3. Sell your home and downsize. You probably need to downsize significantly or move to a less expensive area to clear enough money to provide for 8 years.
  4. Borrow from a secured credit line against your home to provide your retirement cash flow for 8 years. You will need to make payments or pay it off later, either by taking a higher income starting at age 72 or you can pay it off whenever you sell your home. This might make sense for you if you will be a “house-rich low-income senior”.

 

  1. Retire at age 63 or sooner. Retire by December of the year you turn 63 at the latest.

 

  1. Withdraw from your non-registered investments or TFSA. To minimize taxable income from your non-registered investments, sell a bit each month. I call this “self-made dividends”.

 

You can automate this with mutual funds using a “systematic withdrawal plan” or with a “T-SWP”. A “T-SWP” has a fixed percent, usually 6% or 8% of your investments, that is sent to you each year and is considered “return of capital”. “Return of capital” is tax-free investment income because you defer the capital gain. For other types of investments, just sell a bit each month.

 

  1. Apply for OAS and GIS when you turn 64 to start at age 65. You have to apply for GIS to start. After that it is calculated from the taxable income on your prior year’s tax return. When you apply at age 64, fill in the Statement of Income to show the taxable income you expect that year. Hopefully, it is zero!

 

You might have significant taxable income at age 63, especially if you work until age 63. You want your GIS to be based on your low taxable income at age 64, not your high income at age 63.

 

  1. Defer converting your RRSPs to RRIFs until the end of the year you turn 71. Any withdrawals will be taxed at 50-70%. Leave your RRSPs to grow for 8 more years.

 

  1. Transfer your pension to a LIRA or locked-in RRSP. Many pensions allow you to defer taking pension income until age 72, but it is not a good idea. If you retire at age 63, you miss out on 8 years of pension income without getting a higher pension later. Your pension income does not rise if you are not working. You can invest your pension and have it grow for 8 years if you “commute” your pension by transferring the value to a LIRA or locked-in RRSP.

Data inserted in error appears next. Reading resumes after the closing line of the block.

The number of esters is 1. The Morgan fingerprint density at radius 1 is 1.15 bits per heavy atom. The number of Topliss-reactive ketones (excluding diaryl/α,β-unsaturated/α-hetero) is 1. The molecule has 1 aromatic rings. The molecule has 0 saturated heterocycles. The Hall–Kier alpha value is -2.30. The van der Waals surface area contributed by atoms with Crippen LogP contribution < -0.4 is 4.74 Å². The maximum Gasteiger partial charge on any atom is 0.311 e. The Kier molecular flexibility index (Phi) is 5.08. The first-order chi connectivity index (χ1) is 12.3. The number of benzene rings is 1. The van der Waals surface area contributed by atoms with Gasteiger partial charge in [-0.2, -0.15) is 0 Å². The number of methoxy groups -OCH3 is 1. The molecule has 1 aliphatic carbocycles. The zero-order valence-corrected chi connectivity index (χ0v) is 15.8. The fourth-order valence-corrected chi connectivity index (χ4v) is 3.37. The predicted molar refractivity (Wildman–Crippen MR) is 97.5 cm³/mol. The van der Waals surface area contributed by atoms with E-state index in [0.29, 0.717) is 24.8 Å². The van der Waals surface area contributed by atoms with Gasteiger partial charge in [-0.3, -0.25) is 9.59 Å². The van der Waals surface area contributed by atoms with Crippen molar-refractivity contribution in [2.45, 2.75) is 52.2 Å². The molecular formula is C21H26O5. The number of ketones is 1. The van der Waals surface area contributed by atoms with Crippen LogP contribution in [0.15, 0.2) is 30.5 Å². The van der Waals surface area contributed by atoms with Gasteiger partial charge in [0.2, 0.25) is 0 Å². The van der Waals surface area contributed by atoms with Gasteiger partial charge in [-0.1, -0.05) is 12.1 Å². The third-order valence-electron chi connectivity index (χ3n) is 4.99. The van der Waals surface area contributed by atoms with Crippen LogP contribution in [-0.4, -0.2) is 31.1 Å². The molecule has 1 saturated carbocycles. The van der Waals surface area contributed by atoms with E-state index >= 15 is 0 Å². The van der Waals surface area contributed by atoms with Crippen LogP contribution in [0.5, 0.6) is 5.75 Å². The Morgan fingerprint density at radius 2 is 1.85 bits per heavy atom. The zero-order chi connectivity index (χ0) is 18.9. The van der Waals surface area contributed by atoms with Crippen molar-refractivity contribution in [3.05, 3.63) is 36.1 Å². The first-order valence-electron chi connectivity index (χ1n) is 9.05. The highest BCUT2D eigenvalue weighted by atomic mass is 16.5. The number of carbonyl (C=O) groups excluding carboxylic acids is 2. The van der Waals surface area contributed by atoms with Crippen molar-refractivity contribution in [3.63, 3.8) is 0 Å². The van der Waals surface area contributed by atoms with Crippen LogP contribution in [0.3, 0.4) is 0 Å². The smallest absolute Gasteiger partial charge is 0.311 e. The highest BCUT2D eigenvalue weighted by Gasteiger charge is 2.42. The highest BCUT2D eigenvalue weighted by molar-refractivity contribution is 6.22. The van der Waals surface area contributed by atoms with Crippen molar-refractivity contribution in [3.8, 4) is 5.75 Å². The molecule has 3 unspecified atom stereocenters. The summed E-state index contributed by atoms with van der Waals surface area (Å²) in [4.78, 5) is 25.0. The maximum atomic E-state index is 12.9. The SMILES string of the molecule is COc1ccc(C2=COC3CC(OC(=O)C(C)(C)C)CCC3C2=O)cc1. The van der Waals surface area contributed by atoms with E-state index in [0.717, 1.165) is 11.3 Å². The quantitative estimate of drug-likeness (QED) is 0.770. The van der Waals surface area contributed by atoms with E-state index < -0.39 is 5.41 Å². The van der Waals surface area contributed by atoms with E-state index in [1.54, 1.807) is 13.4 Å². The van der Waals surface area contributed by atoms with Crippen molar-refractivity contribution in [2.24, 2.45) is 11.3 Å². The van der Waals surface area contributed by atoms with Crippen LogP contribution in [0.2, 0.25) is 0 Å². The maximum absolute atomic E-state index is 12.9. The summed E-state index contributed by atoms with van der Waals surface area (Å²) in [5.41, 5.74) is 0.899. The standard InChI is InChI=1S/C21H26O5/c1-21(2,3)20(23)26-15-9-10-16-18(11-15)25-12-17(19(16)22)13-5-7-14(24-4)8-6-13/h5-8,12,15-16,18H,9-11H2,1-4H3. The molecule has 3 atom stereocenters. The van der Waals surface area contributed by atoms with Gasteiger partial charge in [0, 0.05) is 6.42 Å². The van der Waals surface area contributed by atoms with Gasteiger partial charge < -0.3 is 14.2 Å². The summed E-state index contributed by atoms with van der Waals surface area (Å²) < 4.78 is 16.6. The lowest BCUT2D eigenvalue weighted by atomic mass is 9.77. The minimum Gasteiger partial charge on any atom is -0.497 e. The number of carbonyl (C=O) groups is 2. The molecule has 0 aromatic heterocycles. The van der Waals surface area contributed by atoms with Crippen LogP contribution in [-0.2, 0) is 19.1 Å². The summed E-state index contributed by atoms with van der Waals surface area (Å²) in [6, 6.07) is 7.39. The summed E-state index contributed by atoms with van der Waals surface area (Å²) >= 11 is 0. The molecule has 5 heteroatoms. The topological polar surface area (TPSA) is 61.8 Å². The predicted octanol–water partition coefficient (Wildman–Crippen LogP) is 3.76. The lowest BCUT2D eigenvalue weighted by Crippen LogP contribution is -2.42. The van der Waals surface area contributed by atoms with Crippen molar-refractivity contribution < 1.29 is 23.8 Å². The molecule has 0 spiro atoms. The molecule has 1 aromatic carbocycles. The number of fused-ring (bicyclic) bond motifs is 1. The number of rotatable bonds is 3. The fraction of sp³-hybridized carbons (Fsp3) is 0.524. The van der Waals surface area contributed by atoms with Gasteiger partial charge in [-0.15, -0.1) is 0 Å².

You should commute by age 63 to avoid any taxable portion clawing back your GIS. In many cases, a significant portion of your pension may not be transferable to a LIRA and could be taxable in the year you commute.

 

You should get professional advice here. Commuting your pension has major pros and cons.

 

  1. Defer CPP to age 70. Deferring your CPP makes sense for some people and not others. However, if you avoid having 50% of your CPP clawed back, then it is usually best to defer it. Age 70 is the longest you can defer it.

 

  1. Avoid salary and business income. If you still really want to work and you can make a significant income, then this strategy may not be best for you. It is only $12,600 tax-free per year. Most people can earn far more in a year of work.

 

Many people live a “Victory Lap Retirement” by working part-time doing only the part of their job that they enjoy or find meaningful. If you are self-employed, you can still to this strategy by setting up a corporation and leaving all your profits in the corporation.